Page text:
A dog investigating off the track is normal. They are problem solving. They are figuring out where the track/scent is and where it is not. You aid this problem solving by not going with them when they are off the track. I cannot stress this step enough. One of the biggest mistakes I see most people make in tracking is to continue to walk forward when their dog is off the track.
When my dog is confident on short tracks without food, I'll transfer to a 20 ft. line with 10 ft. marked on it. I won't get more than 10 ft. behind her until she is very confident on much longer tracks. I will probably leave her on this 20 ft. line while I teach turns and slowly allow the dog more distance on the line as she gets more confident. Once they are confident on turns and I'm moving out to the end of the 20 ft. line, I'll transition to my 40 ft. line and work 20 ft. behind the dog. This is the same line I use in tests.
Once my dog is working confidently on short tracks with turns, I'll age the tracks up to 2 hours in 20-30 minute increments. I will not add any length to the track while I'm aging; I teach one component at a time. When the dog can do 2 hours, I will then start "ping ponging" the age of my training tracks between 45 minutes and 2 hours. This is the typical range for a TD test track, so I want my dog working randomly in this range.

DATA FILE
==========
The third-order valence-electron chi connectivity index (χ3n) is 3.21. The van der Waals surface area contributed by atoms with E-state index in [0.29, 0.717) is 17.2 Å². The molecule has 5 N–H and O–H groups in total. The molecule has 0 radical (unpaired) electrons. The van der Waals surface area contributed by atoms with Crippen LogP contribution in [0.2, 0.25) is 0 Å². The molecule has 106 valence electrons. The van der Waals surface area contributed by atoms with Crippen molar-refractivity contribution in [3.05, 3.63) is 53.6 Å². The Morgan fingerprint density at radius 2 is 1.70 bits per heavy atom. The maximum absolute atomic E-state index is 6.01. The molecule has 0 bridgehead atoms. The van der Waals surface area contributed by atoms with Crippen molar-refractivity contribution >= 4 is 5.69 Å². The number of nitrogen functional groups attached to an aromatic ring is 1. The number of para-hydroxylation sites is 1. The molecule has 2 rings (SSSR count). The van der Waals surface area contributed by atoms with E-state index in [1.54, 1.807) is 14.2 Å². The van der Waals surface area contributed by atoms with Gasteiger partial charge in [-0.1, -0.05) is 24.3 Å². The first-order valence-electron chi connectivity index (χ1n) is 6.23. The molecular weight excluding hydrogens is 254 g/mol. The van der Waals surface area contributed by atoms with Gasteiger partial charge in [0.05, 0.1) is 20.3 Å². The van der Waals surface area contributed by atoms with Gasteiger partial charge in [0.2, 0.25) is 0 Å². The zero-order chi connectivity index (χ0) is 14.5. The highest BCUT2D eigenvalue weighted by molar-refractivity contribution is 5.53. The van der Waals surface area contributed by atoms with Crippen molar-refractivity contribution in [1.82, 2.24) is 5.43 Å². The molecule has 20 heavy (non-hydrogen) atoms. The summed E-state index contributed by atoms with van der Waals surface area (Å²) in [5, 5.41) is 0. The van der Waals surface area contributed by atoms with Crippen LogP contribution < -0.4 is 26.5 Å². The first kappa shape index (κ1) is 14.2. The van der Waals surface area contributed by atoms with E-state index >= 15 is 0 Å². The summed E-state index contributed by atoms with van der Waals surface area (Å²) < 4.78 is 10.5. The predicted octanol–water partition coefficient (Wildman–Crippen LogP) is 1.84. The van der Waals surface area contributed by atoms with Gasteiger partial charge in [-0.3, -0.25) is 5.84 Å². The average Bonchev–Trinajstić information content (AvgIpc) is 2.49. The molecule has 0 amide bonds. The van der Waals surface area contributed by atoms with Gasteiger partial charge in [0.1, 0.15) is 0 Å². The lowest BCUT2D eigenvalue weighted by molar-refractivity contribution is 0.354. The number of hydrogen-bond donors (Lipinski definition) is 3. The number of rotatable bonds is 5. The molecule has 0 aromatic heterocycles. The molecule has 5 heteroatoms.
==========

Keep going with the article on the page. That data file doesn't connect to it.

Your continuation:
Finally, I work length of track. When I feel I have a well-trained dog, I'll ask for help from others to lay me blind tracks. After successfully running three blind tracks, I'll call a judge and set a certification time.
How long will all this take? It all depends on the dog and the handler. Devon was my first certified dog. It took us 5 months to get from start to certification. However, Page ran a 2.5 hour old blind track (the first time she tracked someone other than me) at 16 weeks, just 7 weeks after I brought her home. Page certified easily at 19 weeks. I believe Devon and Page are equally talented tracking dogs; the difference in the time frame had everything to do with my education in tracking. I know a lot more than I did 3 years ago!